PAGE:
Population: 3.369 million
Estimated prevalence aged 15-49: Unknown
This country page has taken all of its information from a single study, the only study of its kind in Kuwait regarding FGC – ‘Female circumcision: obstetrical and psychological sequelae continues unabated in the 21st century ‘The Journal of Maternal-Fetal and Neonatal Medicine, June 2011; 24(6): 833–836, Rachana Chibber, Eyad El-Saleh & Jihad el Harmi. The study was conducted between 2001 and 2004, and looked at 4,800 women in their first trimester of pregnancy. These women were attending the University for the ante-natal clinic and were asked to be a part of the study. They were representative of the general female population in Kuwait as the majority of women have their ante-natal care at hospitals. A detailed examination was undertaken on each woman to determine if/what type of FGC they had and the extent of cutting. The mean age of participants was 23, with the range 15 to 46 years.
This study states that the prevalence rate amongst these women was 38% amongst married women, which equates to 1,842 of the women in their study.
The study found that types I and III were the most common forms of FGC amongst their sample group.
FGC is legal in Kuwait.
History of FGC:
The study states that FGC is most commonly carried out on young girls aged 4 to 12 years, with physicians performing about 12% and the rest performed by local barbers or ‘mammas’. FGC in Kuwait is usually undertaken in non-sterile conditions and without anaesthesia or pain medication other than local salves.
Current efforts to abandon FGC:
This study is the only piece of evidence that FGC is recognised as an active practice in Kuwait and recognised as a problem. There does not seem to be any current efforts to abandon the practice.
The study said several physical post-FGC complications were discovered amongst some girls and women in the study. These include premature and/or obstructed labour, foetal distress, delivery by caesarean, post-partum haemorrhage and kidney infections; resulting in 40% of women having to undertake an extended maternal hospital stay. In addition, FGC is closely associated with hepatitis C in Kuwait due to the unsterile conditions it is performed in. Moreover, more than 80% of women said they experienced traumatic flashbacks, feelings of helplessness and anxiety at the thought of pain.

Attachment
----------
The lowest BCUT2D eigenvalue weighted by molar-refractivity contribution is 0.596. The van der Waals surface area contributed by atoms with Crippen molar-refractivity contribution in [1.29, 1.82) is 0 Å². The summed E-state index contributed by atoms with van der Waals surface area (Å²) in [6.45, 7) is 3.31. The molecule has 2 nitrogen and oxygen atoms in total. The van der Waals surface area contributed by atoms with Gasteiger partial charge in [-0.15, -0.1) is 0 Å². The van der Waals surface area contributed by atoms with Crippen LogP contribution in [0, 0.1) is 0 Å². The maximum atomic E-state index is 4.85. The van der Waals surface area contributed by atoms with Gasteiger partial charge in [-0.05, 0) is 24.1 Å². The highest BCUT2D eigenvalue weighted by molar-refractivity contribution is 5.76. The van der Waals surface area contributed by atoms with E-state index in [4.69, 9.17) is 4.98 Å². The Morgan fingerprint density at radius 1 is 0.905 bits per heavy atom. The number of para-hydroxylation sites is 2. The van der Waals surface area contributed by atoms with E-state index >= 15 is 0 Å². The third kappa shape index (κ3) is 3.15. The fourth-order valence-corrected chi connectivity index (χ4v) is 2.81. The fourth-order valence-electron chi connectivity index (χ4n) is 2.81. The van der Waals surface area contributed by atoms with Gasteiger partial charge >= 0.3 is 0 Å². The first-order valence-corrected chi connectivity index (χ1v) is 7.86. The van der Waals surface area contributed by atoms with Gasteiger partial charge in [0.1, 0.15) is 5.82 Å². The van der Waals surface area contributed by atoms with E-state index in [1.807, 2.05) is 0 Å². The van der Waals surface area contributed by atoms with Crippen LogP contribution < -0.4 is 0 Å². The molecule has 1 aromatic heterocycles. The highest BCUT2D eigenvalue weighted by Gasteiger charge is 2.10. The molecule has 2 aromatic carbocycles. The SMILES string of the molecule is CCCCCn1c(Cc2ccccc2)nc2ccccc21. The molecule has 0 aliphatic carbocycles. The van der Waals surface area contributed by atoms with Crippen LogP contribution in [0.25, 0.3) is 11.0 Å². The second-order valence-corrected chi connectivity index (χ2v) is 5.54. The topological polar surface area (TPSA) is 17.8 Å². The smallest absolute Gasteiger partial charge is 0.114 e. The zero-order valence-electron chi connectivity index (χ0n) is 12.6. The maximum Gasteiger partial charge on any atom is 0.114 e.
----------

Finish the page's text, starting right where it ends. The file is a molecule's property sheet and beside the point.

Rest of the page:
Women that travelled from remote villages who had travelled long hours whilst in labour experienced the most complications, with all six neonatal deaths in the study occurring amongst these women. This is a challenge as many other women in rural areas will be undergoing similar issues to the women examined in the study.
The study claims that the prevalence rate in Kuwait may be much higher, however due to the fear of (violent) repercussions; they rejected partaking in this study and will also not speak out against FGC in the future. This limits the potential for FGC to be abandoned because without women speaking out and recognising FGC as a form of child and human rights abuse, the practice will continue.
In the majority of practising groups in Kuwait the women are mostly well-educated, financially well-endowed with strong ‘norms on behaviour and morality’ imposed by tradition. This is at odds with the often perceived image of uneducated girls undergoing FGC.
Modern Standard Arabic (official language)
Kuwaiti Arabic (colloquial language)
English (widely understood as a business language)
Sunni Muslim – 60-70%
Shias – 30-40%